Obviously, there’s something a little different about Black Panther. But what could it be? This Marvel hero lives in the jungle, so it’s a change in scenery. Or maybe we’re visually struck by that elder with the lip plate – Captain America never wore one of those. Another oddity is the kickass fleet of warriors who just happen to be women. That’s certainly new. But there’s something else too… An obvious absence of white people. It’s funny how a different casting perspective brings such a feeling of relief. Vanilla cake is delicious and I could eat it every day, but on that special day when a colleague puts chocolate cupcakes in the kitchen with a note reading, “Enjoy,” suddenly it’s every staff member for themselves. It’s refreshing for a Marvel movie to take its eye off of white New York for like five minutes and move to another continent known for colour, ceremony, and family traditions. That is, family traditions beyond a post-workout shawarma.
A king in a cat suit wants his people to be left to their own business in their jungle box. You can’t really sum Black Panther up in a line. It begins a few weeks after T’Challa’s (Chadwick Boseman) father is killed in Civil War. This makes T’Challa king of the third world African country, Wakanda. At least, that’s what they want you to think. Wakanda is actually built on a mountain of vibranium, the strongest, rarest, most manipulative metal on earth. It’s the penicillin of alloys. The Wakandans shut themselves off centuries ago and used this resource to build a prosperous, self-sustaining, technologically-advanced country of happy citizens. When T’Challa inherits the throne he also inherits the old question: is it right to keep these resources from the rest of the world? The question is answered by the outsider, Erik Killmonger (Michael B. Jordan), who wants to put advanced Wakandan weapons in the hands of the oppressed worldwide and finally overthrow the colonisers. T’Challa isn’t convinced, but the Wakandan tradition of shrugging the strongest candidate into power may mean that T’Challa has no place to voice his opinion.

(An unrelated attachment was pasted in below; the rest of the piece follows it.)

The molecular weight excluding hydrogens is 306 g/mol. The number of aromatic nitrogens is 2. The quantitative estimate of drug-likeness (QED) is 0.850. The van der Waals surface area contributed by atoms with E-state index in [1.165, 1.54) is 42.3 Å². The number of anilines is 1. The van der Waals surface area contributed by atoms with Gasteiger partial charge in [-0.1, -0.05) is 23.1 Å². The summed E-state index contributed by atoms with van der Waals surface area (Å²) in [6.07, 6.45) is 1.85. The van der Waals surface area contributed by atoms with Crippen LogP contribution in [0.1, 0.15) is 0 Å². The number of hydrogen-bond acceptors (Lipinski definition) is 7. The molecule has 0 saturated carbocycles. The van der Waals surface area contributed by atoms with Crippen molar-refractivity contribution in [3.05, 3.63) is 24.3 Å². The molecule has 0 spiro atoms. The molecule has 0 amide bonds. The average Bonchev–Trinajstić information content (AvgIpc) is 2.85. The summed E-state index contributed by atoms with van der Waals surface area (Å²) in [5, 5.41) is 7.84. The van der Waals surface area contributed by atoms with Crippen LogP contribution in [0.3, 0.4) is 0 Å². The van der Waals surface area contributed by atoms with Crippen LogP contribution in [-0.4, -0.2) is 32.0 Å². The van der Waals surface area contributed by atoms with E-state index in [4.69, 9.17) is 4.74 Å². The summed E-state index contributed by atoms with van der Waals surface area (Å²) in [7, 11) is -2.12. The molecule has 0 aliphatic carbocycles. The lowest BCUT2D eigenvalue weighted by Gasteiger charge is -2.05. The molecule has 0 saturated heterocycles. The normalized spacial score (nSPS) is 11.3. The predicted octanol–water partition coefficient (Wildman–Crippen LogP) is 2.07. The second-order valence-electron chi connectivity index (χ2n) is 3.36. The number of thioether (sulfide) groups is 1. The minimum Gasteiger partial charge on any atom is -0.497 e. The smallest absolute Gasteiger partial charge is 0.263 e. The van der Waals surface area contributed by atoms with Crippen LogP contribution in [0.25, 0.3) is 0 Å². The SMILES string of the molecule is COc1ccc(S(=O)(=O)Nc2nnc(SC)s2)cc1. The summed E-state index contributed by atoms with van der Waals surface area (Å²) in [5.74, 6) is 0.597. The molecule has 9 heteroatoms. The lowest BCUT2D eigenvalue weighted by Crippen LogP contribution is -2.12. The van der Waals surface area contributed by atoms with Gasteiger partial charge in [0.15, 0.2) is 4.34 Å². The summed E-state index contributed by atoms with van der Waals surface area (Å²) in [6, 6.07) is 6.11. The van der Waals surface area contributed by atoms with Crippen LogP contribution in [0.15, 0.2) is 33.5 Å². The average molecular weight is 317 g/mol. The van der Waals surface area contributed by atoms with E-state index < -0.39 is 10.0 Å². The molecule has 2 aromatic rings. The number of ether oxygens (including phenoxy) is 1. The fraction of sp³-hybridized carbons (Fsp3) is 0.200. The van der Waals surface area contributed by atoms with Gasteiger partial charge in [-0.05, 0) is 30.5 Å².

It’s a good thing T’Challa is a fast learner and even better that he’s surrounded by fantastically well-trained warriors who are sworn to serve. T’Challa is a pretty chill powerhouse who can hold his own against an angry African Korg, but let’s turn our attention to the Wakandan women for a second. They are bald, bold, and badass AF. Every woman in Black Panther is as tough as the vibranium they protect: Nakia the spy (Lupita Nyong’o), General Okoye (Danai Gurira), little sister Shuri (Letitia Wright), mother Ramonda (Angela Bassett), and the honour guard of spear-wielding sisters. You only need a handful of employees when every one is a teamworking specialist.
They throw magic spears, fly magic planes, invent magic gadgets, and laugh at every outsider (we) who call these things magic. Those Fedora Bellagio warriors (Dora Milaje?) are well-equipped and have mad respect for the teenage princess who outfits them. Shuri is the Q of this intelligence operation and clearly holding up the humour for the rest of her royal family. She’s a crucial piece of the Black Panther fabric and I can’t wait for her to meet Tony Stark.
The other piece of the fabric is the collision of different tribes and their technologically-enhanced traditions. Move over, Harry Potter, there’s a new magic cloak in town and it has a high appreciation for personal space. Black Panther’s wardrobe designer had a heavy task to represent so many cultures in one go. But Ruth E. Carter made it happen, even squeezing in the occasional casino gown and functional sneaker. I would kill for a pair of Nakia’s heals, assuming that they, like everything else, are made of vibranium.
The technology is mesmerizing and the casual welcome into this cultural paradise is so refreshing, but I didn’t just come for the visuals. Black Panther follows the Marvel formula and is overall pretty predictable. There’s nothing original about an inexperienced king being threatened by an outsider who sees his chance to rule. Even so, that predictability is balanced by the rising anticipation. You know that Black Panther is heading to a grandiose final battle, but when it arrives it delivers. Seeing those spear-wielding warriors on one side and charging mountain men on the other makes us lean forward and say, “Here we go.”
There are two after-credit scenes. Don’t be like half the people in my theater who had clearly never seen a Marvel movie before and left before we’d thanked the key grip and caterers. Black Panther is very entertaining in an actiony kind of way. There aren’t many twists in the plot, but there are satisfying car chases and everything you’d expect from tribal warfare with heavily advanced tech. Black Panther is a fresh start to this action season and 8.5 stampeding rhinos out of 10.